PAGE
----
Cultural appropriation isn’t just stupid – it’s dangerous

Now hear me out

People have been called out for appropriating all sorts of things over the past few years – dreadlocks, henna, even hoop earrings – and let’s not beat about the bush: it’s white people who have been called out. Why is that? Because society is founded on the back of white supremacy, hence the systemic, structural, inherent racism found in our communities today: white people wearing the hairstyles once sported by slaves is, therefore, distasteful.

Don’t we want that to change? Societies built with slavery and oppression are still showing signs of racism today, but our awareness of that and our understanding of why that is the case is surely the first step towards real change. It won’t always be this way – or so I hope – and the simple fact that articles like this are allowed to be published is a huge step forward. Discussing race and equality is undoubtedly a huge shift from times when questions of white superiority were taken as fact and any suggestion otherwise was out of the question.

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Cultural appropriation, therefore, seems a tad anachronistic to me – in an increasingly multicultural, internationally-geared world, shouldn’t the spread and influence of culture be something to celebrate? It just seems so obvious: shouldn’t we be focusing on coming together, rather than trying to be divisive?

I understand that white cultures adopting aspects of PoC cultures is problematic because it’s being done from a position of power: whilst, for instance, Afro hair on a black person is sometimes seen as ‘ghetto’ or ‘untidy’, a white person’s imitation is more likely to be seen as ‘fashionable’ or ‘cool’. But that doesn’t mean white people can’t do it – it just means this is a conversation that needs to be had. Forbidding white cultures to dabble in other cultures isn’t progressive: it’s regressive. Let people wear what they want and it can be used as a vehicle to open up discussion and debate about why certain aspects of PoC culture on the white body can be problematic.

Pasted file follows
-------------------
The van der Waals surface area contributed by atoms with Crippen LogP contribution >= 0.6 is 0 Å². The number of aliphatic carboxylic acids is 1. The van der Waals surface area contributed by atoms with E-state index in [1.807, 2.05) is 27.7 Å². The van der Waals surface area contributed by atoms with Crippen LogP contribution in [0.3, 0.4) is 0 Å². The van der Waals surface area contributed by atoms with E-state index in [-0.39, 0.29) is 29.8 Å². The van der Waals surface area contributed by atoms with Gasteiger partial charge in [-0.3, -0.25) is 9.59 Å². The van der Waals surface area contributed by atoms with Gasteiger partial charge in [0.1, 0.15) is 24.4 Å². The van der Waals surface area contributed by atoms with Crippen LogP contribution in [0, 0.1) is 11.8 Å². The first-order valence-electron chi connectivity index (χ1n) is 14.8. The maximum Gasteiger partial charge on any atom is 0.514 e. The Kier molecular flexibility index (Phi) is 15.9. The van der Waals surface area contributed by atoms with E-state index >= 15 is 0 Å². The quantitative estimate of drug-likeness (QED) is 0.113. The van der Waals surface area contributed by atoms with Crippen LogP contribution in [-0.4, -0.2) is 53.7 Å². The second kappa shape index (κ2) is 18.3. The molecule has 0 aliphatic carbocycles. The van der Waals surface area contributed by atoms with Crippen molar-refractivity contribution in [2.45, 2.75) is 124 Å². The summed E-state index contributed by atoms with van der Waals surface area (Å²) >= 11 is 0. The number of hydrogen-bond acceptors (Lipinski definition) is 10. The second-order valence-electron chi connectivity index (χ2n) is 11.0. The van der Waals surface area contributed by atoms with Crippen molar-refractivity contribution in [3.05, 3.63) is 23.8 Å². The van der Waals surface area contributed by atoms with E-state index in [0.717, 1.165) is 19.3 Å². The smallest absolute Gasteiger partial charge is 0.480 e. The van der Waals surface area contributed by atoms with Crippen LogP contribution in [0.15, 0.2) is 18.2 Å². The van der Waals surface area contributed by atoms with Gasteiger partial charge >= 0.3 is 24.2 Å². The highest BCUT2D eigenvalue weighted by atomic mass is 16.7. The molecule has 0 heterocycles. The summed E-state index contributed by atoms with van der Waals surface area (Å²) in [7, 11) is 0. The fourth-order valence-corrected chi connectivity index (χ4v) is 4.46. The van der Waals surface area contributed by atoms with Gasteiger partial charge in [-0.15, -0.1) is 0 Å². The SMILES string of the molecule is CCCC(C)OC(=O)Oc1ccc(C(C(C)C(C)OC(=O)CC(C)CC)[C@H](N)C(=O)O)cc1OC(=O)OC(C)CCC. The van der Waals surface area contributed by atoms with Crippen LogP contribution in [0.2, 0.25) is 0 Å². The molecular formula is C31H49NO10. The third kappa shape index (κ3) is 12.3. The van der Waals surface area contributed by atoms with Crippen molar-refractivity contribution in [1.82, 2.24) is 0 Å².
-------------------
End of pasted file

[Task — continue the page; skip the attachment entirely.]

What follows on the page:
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A lot of the arguments for cultural appropriation also beg the question: so what? Mehndi is traditionally applied during Hindu weddings – so what? I struggle to see why that means it can’t be used at other times. Even those using it for traditional purposes struggle to see why, it seems: my cousin stuffed henna cones into my suitcase for me to take back to England to use for fun after her own Hindu wedding. Cultural appropriation is definitely a problem which has been created by the west – I doubt any of my Mauritian relatives would know what cultural appropriation is, or even grasp the concept.

I also find it incredibly presumptuous. I’ve worn a bindi to go out before, but no one has ever dared tell me to take it off, simply because I look Indian or Hindu. I am neither of those things. How on earth are we meant to police something like that when you can’t instantly check everyone’s heritage? (For the record, the bindi is symbolic of the third eye – which again begs the question, so what? Why can’t I then wear one?).

Cultural appropriation can get a bit stupid then – but it’s also dangerous. Building walls around cultures and segregating them all off seems dangerously close to apartheid, which was purported as necessary due to a potential ‘loss of personality’ for racial identities with too much integration in South Africa. Coming from a mixed heritage myself – part of that mix being South African – I’m all for celebrating cultural diversity. Putting people into little ‘cultural’ boxes just doesn’t work in the 21st century. Ethnic ‘purity’ doesn’t exist.

People need to have these conversations. It’s distasteful for a white American to wear a Native American headdress – but we need to have conversations about why as opposed to howling people down before they realise what they’ve done wrong.

And for the record, I’m not a Hindu. But I’ll continue to wear the bindis and henna my cousins give me because people have bigger things to worry about than a 19 year old girl with a gem on her head.